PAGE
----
Publications

Section Newsletter Articles on Employment Law

Form I-9: Delay of another Interim Rule By Maryann Bullion International and Immigration Law, April 2009 All employers, whether they are individuals, corporations, government entities, or a small family business, have an affirmative duty to ensure they are not hiring aliens who are unauthorized to work in the United States.
Employment agreements By Herbert J. Klein Business Advice and Financial Planning, March 2009 Key points to consider in advising a client considering an employment agreement.
New challenges and opportunities for employer leave of absence programs By David L. Miller Labor and Employment Law, March 2009 Recent changes to the Family and Medical Leave Act raise new challenges and opportunities for employers when managing employees who are ill or injured.
You’ve got to play to win: Employers and the H-1B visa lottery By Sonya Som Administrative Law, March 2009 Due to the statutory limits placed on issuance of new H-1B visas each fiscal year, businesses that want to take advantage of this option must be prepared to enter the annual H-1B visa lottery.
Two new laws require employers to extend health benefits By Jim McGrath Corporate Law Departments, January 2009 Recently President Bush signed Michelle’s Law, prohibiting health insurance companies from terminating coverage for dependent college students who are forced to leave school due to a medical condition or serious injury.
Employment claims based on association with another person By Michael R. Lied Labor and Employment Law, December 2008 You can imagine the unseen narrator on Desperate Housewives, Mary Alice Young, saying something like this: Relationships: From birth we begin to form relationships with others. Our deepest relationships are usually with close family members. Those relationships can bring incredible joy, but sometimes also carry legal entanglements.
Illinois acts to protect biometric information By Michael R. Lied Labor and Employment Law, December 2008 Illinois recently enacted the Biometric Information Privacy Act, Public Act 95-0994.
EEOC issues ADA guidance on applying performance and conduct standards to employees with disabilities By Mary Theresa Metzler and Karen D. McCarthy Corporate Law Departments, October 2008 On September 3, 2008, the EEOC issued “a comprehensive question-and-answer guide addressing how the Americans with Disabilities Act (ADA) applies to a wide variety of performance and conduct issues.”
Employee has claim for harassing workplace behavior not directed at her By Michael R. Lied Labor and Employment Law, September 2008 Reeves worked as a Transportation Sales Representative for C.H. Robinson Worldwide, Inc. (“CHRW”) in its Birmingham, Alabama branch office. She was the only female TSR in the office.
Employee lawfully discharged after objecting to disclosing protected health information By Michael R. Lied Labor and Employment Law, September 2008 Rockwell Lime Company, seeking competitive bids for group health insurance, requested its employees authorize the disclosure of their protected health information to insurance companies for the purpose of pre-enrollment underwriting and risk rating.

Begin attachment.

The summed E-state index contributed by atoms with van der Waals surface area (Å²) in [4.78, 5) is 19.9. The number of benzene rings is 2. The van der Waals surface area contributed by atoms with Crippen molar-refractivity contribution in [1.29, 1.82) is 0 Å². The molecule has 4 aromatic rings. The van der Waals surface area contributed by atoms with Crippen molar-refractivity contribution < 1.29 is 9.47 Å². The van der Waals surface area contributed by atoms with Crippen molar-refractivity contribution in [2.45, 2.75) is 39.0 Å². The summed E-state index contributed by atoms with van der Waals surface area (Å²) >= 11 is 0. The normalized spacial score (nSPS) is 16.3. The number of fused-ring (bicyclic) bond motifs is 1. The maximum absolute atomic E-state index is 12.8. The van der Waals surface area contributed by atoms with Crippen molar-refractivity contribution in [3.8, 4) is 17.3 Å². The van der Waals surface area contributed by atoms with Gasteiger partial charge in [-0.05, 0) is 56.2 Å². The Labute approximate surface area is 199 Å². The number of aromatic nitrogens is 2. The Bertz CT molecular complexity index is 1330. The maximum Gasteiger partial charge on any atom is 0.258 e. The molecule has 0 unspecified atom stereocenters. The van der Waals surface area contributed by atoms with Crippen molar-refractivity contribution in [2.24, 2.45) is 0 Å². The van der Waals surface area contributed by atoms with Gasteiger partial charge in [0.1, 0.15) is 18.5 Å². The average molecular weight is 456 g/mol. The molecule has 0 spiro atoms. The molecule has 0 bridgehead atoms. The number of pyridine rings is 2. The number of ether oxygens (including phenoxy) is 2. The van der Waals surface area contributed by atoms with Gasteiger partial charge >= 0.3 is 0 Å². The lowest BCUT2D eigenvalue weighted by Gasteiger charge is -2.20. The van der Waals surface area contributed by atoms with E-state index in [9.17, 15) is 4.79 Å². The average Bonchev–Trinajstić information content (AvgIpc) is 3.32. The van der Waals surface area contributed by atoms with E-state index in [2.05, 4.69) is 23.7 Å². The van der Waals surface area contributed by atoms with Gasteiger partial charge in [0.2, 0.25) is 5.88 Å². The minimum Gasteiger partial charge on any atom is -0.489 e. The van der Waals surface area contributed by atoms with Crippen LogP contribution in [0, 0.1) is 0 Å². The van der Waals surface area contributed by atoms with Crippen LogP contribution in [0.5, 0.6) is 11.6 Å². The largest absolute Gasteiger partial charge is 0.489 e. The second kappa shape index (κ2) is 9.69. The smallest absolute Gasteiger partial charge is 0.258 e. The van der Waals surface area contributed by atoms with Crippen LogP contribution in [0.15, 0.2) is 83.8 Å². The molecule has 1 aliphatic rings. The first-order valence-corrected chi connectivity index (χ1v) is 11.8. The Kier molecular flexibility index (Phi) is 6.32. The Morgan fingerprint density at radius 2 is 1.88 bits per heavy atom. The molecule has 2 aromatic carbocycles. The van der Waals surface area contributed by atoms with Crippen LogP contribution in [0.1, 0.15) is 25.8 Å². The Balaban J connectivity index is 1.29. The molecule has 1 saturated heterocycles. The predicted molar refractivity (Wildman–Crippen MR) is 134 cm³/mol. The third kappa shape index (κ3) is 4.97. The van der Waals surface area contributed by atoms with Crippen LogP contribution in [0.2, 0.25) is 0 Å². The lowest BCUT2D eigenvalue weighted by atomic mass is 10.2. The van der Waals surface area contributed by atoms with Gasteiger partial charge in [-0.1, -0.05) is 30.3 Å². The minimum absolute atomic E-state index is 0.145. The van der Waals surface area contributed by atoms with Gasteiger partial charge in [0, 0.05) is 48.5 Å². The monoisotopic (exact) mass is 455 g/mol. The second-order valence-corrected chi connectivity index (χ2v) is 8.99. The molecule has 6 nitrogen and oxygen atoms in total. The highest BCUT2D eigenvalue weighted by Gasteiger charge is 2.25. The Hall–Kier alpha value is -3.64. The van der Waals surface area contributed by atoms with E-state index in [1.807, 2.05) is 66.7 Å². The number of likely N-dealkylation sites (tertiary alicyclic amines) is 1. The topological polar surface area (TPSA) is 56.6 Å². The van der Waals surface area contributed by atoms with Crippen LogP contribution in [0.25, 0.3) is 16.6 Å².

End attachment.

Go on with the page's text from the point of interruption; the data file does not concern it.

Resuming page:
Employer loses insurance coverage for failure to timely report a claim of discrimination By Michael R. Lied Labor and Employment Law, September 2008 The lesson here? Read your policy requirements. Arrowood Indemnity Co. refused to defend Westrec Marine Management Co., because Westrec failed to timely report a claim of discrimination.
Employer’s confidentiality policy violates labor law By Michael R. Lied Labor and Employment Law, September 2008 The NLRB alleged that Northeastern Land Services, Ltd. violated Section 8(a)(1) of the National Labor Relations Act by maintaining, in its employment contracts, an overbroad confidentiality provision, and by terminating employee Dupuy for breaching that policy.
Memorizing secret information may violate Trade Secrets Act By Michael R. Lied Labor and Employment Law, September 2008 Al Minor & Associates, Inc., (“AMA”) is an actuarial firm that designs and administers retirement plans and that employs pension analysts who work with approximately 500 clients.
Nondisclosure agreements: A discussion with useful examples By Eugene F. Friedman J.D.,Ph.D. Business Advice and Financial Planning, September 2008 Nondisclosure agreements find use in a wide variety of situations including employment, business sales, joint ventures, and other cooperative efforts.
Plaintiff’s prior lawsuits and mental health treatment may be admissible evidence By Michael R. Lied Labor and Employment Law, September 2008 In September 2003, Davis began employment with Lincare as a full-time healthcare specialist. Lincare’s area manager, Kline, promoted her to center manager in June 2004.
Recent case involving the non-enforcement of non-solicitation agreements By Peter LaSorsa Corporate Law Departments, September 2008 Last spring, the Third Circuit Appellate Court in Illinois upheld a Will County Judge’s decision and held an employment agreement, which restricted the ability of the employee to solicit customers of the employer post-employment, was not enforceable due to a lack of adequate consideration notwithstanding that it was signed at the time the employee was hired by the employer.